Solitary and beautiful, the tiger prowls alone and marks its territory carefully, patrolling each corner of its domain methodically every few weeks. Expert hunters who kill their prey with a bite to the throat or back of the neck, tigers are carnivores that eat large mammals like deer, pigs and buffalo. In order to satisfy their large appetites—and their offspring—these big cats must have access to wide swaths of land and large populations of prey.
Historically, hundreds of thousands of tigers roamed across Asia, but their numbers have plummeted dramatically. Today, tigers occupy only 7 percent of their historical range. The largest tiger population is now in India, but there are wild populations in numerous Asian countries. WCS is working throughout the continent to protect this astounding mammal, which can survive in diverse habitats that include tropical rainforests, mangrove swamps, grasslands, evergreen forests, and snowy, rocky terrain.
|Scientific Name||Panthera tigris|
- Tigers can measure up to 9 feet long.
- Tigers are very vocal and make friendly “chuffing” noises to communicate with one another.
- A tiger’s tail hangs loosely when relaxed and twitches when nervous or agitated.
The tiger is endangered, and in many countries entire local populations have gone extinct. As ever-growing expanses of Asia are carved up for roads, farms, logging interests, and urban development, tigers are losing their natural habitats. Hunters who kill wildlife either for human consumption or illegal trade have depleted populations of deer and other prey, making food scarce. Logging roads give people easier access to places where wild tigers live, further compromising their fragile environments. Throughout its range, the tiger is killed for its stunning pelt, bones and other body parts, many of which are used as ingredients in traditional Chinese medicines. Even though the sale of tiger parts is illegal, a hunter can receive thousands of dollars per cat. In 1920, there were an estimated 100,000 tigers in the wild. Today, their numbers hover in the low thousands.
WCS has long-standing conservation programs in nine countries where tigers live: Cambodia
, Lao PDR
, and Thailand
. Our goal is to help save the populations of this big cat in the wild and improve their living conditions. We have worked with government officials and business leaders for the creation of protected areas and other ambitious conservation projects, provided technical and financial support for law enforcement geared toward apprehending poachers, and collaborated on science-based projects aimed at effectively managing prey populations and human activity in tiger habitats. We also partner with local volunteers who help restore tiger habitats by, for example, removing illegal hunting traps in northeast China. In 2006, WCS and Panthera, a wild cat conservation group, together launched Tigers Forever, an ambitious collaborative effort that aims to increase tiger numbers by 50 percent at eight WCS tiger landscapes across Asia over 10 years.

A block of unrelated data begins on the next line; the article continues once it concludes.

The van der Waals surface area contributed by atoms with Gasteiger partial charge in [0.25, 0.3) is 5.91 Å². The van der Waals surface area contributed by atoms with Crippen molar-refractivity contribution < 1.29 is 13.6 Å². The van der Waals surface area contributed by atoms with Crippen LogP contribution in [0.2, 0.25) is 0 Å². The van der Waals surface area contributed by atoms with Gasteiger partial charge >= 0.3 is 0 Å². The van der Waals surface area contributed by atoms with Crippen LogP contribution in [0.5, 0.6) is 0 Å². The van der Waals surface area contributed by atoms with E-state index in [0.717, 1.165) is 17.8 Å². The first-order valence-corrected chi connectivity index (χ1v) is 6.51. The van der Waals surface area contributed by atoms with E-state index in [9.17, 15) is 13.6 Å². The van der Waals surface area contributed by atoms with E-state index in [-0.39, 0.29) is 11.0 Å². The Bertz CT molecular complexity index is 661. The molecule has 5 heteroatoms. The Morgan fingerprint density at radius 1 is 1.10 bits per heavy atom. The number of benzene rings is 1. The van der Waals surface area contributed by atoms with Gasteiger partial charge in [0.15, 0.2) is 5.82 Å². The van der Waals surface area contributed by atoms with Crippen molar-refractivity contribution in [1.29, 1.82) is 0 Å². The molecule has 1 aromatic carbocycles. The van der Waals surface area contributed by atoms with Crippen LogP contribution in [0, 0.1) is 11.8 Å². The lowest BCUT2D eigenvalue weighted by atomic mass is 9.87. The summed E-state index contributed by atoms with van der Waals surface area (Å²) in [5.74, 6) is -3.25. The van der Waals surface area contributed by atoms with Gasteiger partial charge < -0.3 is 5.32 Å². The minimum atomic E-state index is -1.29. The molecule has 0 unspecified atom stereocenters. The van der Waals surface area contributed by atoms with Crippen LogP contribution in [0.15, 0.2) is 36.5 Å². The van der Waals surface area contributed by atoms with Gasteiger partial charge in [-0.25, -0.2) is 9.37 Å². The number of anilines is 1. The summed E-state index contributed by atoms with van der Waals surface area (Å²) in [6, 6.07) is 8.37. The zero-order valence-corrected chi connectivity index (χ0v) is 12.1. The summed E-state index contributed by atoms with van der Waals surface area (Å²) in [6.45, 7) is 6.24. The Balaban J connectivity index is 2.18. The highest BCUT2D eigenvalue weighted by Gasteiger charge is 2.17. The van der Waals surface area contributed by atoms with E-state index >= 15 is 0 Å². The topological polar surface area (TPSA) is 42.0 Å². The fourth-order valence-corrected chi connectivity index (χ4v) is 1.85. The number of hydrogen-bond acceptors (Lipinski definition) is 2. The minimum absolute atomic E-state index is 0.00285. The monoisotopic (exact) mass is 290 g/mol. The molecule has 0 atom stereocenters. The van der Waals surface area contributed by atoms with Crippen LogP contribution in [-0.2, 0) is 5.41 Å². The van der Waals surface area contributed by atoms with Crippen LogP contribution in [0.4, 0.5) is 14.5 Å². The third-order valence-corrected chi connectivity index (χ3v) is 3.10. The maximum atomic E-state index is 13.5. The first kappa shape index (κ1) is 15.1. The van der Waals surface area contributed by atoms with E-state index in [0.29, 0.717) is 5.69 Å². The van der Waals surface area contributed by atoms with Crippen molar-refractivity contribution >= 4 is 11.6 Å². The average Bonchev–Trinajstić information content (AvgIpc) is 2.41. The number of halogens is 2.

WCS’s Wildlife Crimes Unit helps intercept the trade in illegal tiger parts on the Indonesian island of Sumatra. The island’s populations of tigers and other endangered species are under siege by poachers who sell the animals into complex trade chains. These chains often terminate in illegal markets in China and other parts of East Asia.
From the Newsroom
As with human fingerprints, no two tigers have the same stripe pattern. This enables Dr. K. Ullas Karanth and his team to count the number of tigers ‘captured’ by their many camera traps.
With the help of WCS's Wildlife Crimes Unit, the Indonesian authorities arrested two traders allegedly involved in the shipment of one whole tiger skin, two stuffed tiger paws, one stuffed tiger head, and a tiger claw. The arrests took place near Bukit Barisan Selatan National Park, one of the most important sites globally for Sumatran tiger.
In this video, Ullas Karanth, WCS Director for Science-Asia, explains a new and improved method to study tiger populations – counting their stripes.
After revealing that tigers are roaring back in three landscapes where WCS works, our CEO penned a blog for the Huffington Post relaying his recent trip to India. While there, Dr. Samper observed a wild tigress--whose presence reflects a significant increase in tiger numbers in South India.
Despite dangerously low global numbers, tigers are rebounding in three significant landscapes where WCS operates. Success in India, Thailand, and Russia fosters hope for these iconic big cats.